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Is this Toxic Chemical Hiding in Your Toothpaste?

Dr. Mark Burhenne DDS
March 15th, 2013
Updated 05/08/2014 at 5:27 pm
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sodiumlaurylsulfate 263x164 Is this Toxic Chemical Hiding in Your Toothpaste?“Say that again and I’ll wash your mouth out with soap!” Did you ever get this threat from your parents as a kid if you used foul language? The irony is, you’re likely already washing your mouth out with soap on a twice daily basis.

How is that possible? A compound called SLS, or sodium lauryl sulfate, lurks in not just your toothpaste, but almost all products coming into contact with your skin, scalp, and eyes: that includes eye makeup, hair sprays, lipsticks, sunscreen, toothpaste, laundry detergent, conditioner, perfumes, and shampoo. Sodium lauryl sulfate (SLS) is everywhere, and it’s not doing good things for our health.

What is Sodium Lauryl Sulfate (SLS) Exactly?

SLS is the sodium salt of a lauryl sulfate and it’s the stuff that gives you that foamy effect that makes you feel like your shampoo or toothpaste are “working.” SLS is an industrial agent that aids in the manufacturing process. It’s an emulsifier that’s added to these products because it improves their consistency when they’re manufactured in large batches and ensure they have a uniform mix.

The main takeaway is this: SLS is not added for any kind of benefit for the product or the user of that product (you). It’s added to aid the process of mass production.

But what’s wrong with SLS, exactly?

The real problem with SLS is that there’s a lot we don’t know about it. Organizations on the web claim that the backlash against SLS is a conspiracy to help brands marketing their products as Organic and all natural sell more product and that there isn’t concrete proof – and they’re right! There is no medical study that I can point to that says SLS is definitely a carcinogen. That said, SLS has been linked with cancer and has been proven to cause irritation, rashes, allergic reactions, and organ toxicity.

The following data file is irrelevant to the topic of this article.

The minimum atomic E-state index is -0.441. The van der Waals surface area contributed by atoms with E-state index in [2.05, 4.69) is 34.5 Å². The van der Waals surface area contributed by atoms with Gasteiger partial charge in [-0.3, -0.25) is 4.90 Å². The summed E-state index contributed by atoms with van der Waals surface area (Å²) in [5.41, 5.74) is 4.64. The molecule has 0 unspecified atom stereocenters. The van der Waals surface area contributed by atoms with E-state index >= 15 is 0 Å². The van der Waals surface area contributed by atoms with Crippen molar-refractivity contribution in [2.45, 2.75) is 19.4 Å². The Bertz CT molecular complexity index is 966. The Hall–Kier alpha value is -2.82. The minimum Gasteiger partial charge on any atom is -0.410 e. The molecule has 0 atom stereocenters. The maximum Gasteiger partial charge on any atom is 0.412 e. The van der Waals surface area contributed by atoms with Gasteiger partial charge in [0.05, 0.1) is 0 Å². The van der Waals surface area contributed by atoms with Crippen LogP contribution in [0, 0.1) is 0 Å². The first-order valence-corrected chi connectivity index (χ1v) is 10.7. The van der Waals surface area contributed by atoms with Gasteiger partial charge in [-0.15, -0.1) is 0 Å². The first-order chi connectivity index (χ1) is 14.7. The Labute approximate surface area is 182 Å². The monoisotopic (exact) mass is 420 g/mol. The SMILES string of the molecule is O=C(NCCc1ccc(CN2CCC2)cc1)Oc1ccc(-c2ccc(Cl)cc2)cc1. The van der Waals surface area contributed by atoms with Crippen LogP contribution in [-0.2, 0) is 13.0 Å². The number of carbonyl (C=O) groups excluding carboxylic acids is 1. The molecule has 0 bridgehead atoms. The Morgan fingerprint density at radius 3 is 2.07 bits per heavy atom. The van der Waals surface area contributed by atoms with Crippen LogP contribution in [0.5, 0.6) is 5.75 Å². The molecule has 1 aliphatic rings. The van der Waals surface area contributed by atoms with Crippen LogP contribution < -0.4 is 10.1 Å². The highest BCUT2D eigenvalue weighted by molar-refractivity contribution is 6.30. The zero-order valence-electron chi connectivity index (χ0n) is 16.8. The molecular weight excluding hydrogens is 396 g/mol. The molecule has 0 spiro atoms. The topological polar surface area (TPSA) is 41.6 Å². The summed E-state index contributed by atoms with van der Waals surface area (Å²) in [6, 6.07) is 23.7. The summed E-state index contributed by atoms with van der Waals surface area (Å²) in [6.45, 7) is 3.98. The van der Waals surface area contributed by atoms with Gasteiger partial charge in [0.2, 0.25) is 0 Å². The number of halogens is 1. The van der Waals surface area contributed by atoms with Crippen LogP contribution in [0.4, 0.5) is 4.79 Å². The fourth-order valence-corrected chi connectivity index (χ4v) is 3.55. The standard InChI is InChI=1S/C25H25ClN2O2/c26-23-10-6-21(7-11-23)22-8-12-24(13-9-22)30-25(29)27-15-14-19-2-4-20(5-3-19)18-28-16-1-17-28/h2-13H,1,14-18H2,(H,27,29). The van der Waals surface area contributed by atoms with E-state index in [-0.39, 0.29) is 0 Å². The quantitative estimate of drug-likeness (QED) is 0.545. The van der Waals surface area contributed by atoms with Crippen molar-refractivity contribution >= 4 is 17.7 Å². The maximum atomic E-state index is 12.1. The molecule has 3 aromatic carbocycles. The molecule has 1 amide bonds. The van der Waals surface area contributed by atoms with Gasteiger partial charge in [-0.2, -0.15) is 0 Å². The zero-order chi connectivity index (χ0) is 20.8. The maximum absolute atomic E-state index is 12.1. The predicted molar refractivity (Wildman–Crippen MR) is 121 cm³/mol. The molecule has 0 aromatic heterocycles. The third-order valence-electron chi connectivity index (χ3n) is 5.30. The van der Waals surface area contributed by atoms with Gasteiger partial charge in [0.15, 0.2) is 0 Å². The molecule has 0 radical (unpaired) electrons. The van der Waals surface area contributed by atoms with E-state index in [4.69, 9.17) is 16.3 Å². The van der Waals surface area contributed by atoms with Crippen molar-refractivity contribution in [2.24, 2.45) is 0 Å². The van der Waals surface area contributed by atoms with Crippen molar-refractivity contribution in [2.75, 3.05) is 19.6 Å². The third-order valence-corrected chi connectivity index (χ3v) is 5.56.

But why wait for definitive, concrete proof when it might already be too late?

Opting for SLS-free toothpastes, shampoos, and detergents won’t cause you to miss out on anything – you can only improve your health by doing this. SLS is added to the same stuff I use to scrub the floor of the garage – and I don’t feel compelled to stick to SLS-containing Crest, Colgate, and the other mainstream toothpastes (and shampoos, soaps, etc.) when there are quality alternatives that don’t contain SLS.

Can Toothpaste With SLS Cause Canker Sores?

As a dentist I recommend to my patients suffering from canker sores that they switch to an SLS-free toothpaste. Anecdotally speaking, they’re often using Crest or Colgate, which contain SLS, when I make this recommendation. After about a week, 50% of them tell me their canker sores have disappeared. I also frequently hear stories from patients and have experienced first hand, when using an SLS-free toothpaste for a long time and switching to an SLS-containing toothpaste, that canker sores reappear after a few days. There is little research on the subject, but since SLS is an irritant and a detergent, it makes sense that it could contribute to canker sores.

If you suffer from canker sores, allergic reactions in the mouth, or other types of irritation, try switching to an SLS-free toothpaste for 30 days and track your results to see if there’s an improvement.

About the Author

Dr. Mark Burhenne DDS is a well respected dental health expert, creator of the popular Ask the Dentist website, and a writer for news media organizations like Huffington Post and Yahoo Health.

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  • MSkinner

    I have had a sensitivity (small boils form on tissue just behind my molars) to toothpaste for over 35 years. I have experimented from time-to-time over the years to see if the sensitivity still existed, but after a month of using the different pastes and enduring a terribly dry mouth, the same issues would come back. During the times that I used the toothpaste I think that I actually didn't brush as well because the mint kind of interfered with me being able to really feel with my tongue, if my teeth were clean or not. Where as when I was brushing without and only water, and occasionally baking soda, my teeth and gums were their cleanest and healthiest.